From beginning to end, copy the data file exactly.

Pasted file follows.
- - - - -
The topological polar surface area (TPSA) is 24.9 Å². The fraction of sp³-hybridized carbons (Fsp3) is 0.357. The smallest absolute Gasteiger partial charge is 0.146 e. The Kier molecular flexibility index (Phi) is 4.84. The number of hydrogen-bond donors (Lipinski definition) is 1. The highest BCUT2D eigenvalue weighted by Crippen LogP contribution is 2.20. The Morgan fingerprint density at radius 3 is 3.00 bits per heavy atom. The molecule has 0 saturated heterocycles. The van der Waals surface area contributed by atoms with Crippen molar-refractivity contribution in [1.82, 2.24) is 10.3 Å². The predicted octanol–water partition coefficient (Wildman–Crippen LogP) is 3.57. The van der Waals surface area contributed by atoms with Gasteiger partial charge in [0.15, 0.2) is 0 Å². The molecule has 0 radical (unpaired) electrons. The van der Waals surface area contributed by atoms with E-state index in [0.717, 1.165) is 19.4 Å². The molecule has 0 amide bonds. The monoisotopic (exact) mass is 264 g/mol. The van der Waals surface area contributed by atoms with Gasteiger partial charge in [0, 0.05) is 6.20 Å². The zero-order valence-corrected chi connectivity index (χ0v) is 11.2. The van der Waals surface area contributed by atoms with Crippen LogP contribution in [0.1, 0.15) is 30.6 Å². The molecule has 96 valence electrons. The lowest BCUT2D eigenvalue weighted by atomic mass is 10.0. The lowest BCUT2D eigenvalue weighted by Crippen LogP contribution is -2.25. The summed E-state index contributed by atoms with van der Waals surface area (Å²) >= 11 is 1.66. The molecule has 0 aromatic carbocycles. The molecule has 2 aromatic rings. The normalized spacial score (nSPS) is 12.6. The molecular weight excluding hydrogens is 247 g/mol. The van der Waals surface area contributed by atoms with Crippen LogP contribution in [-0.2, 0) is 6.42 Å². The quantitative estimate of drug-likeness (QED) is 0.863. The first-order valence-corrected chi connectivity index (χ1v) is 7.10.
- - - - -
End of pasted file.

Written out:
The topological polar surface area (TPSA) is 24.9 Å². The fraction of sp³-hybridized carbons (Fsp3) is 0.357. The smallest absolute Gasteiger partial charge is 0.146 e. The Kier molecular flexibility index (Phi) is 4.84. The number of hydrogen-bond donors (Lipinski definition) is 1. The highest BCUT2D eigenvalue weighted by Crippen LogP contribution is 2.20. The Morgan fingerprint density at radius 3 is 3.00 bits per heavy atom. The molecule has 0 saturated heterocycles. The van der Waals surface area contributed by atoms with Crippen molar-refractivity contribution in [1.82, 2.24) is 10.3 Å². The predicted octanol–water partition coefficient (Wildman–Crippen LogP) is 3.57. The van der Waals surface area contributed by atoms with Gasteiger partial charge in [0.15, 0.2) is 0 Å². The molecule has 0 radical (unpaired) electrons. The van der Waals surface area contributed by atoms with E-state index in [0.717, 1.165) is 19.4 Å². The molecule has 0 amide bonds. The monoisotopic (exact) mass is 264 g/mol. The van der Waals surface area contributed by atoms with Gasteiger partial charge in [0, 0.05) is 6.20 Å². The zero-order valence-corrected chi connectivity index (χ0v) is 11.2. The van der Waals surface area contributed by atoms with Crippen LogP contribution in [0.1, 0.15) is 30.6 Å². The molecule has 96 valence electrons. The lowest BCUT2D eigenvalue weighted by atomic mass is 10.0. The lowest BCUT2D eigenvalue weighted by Crippen LogP contribution is -2.25. The summed E-state index contributed by atoms with van der Waals surface area (Å²) >= 11 is 1.66. The molecule has 0 aromatic carbocycles. The molecule has 2 aromatic rings. The normalized spacial score (nSPS) is 12.6. The molecular weight excluding hydrogens is 247 g/mol. The van der Waals surface area contributed by atoms with Crippen LogP contribution in [-0.2, 0) is 6.42 Å². The quantitative estimate of drug-likeness (QED) is 0.863. The first-order valence-corrected chi connectivity index (χ1v) is 7.10.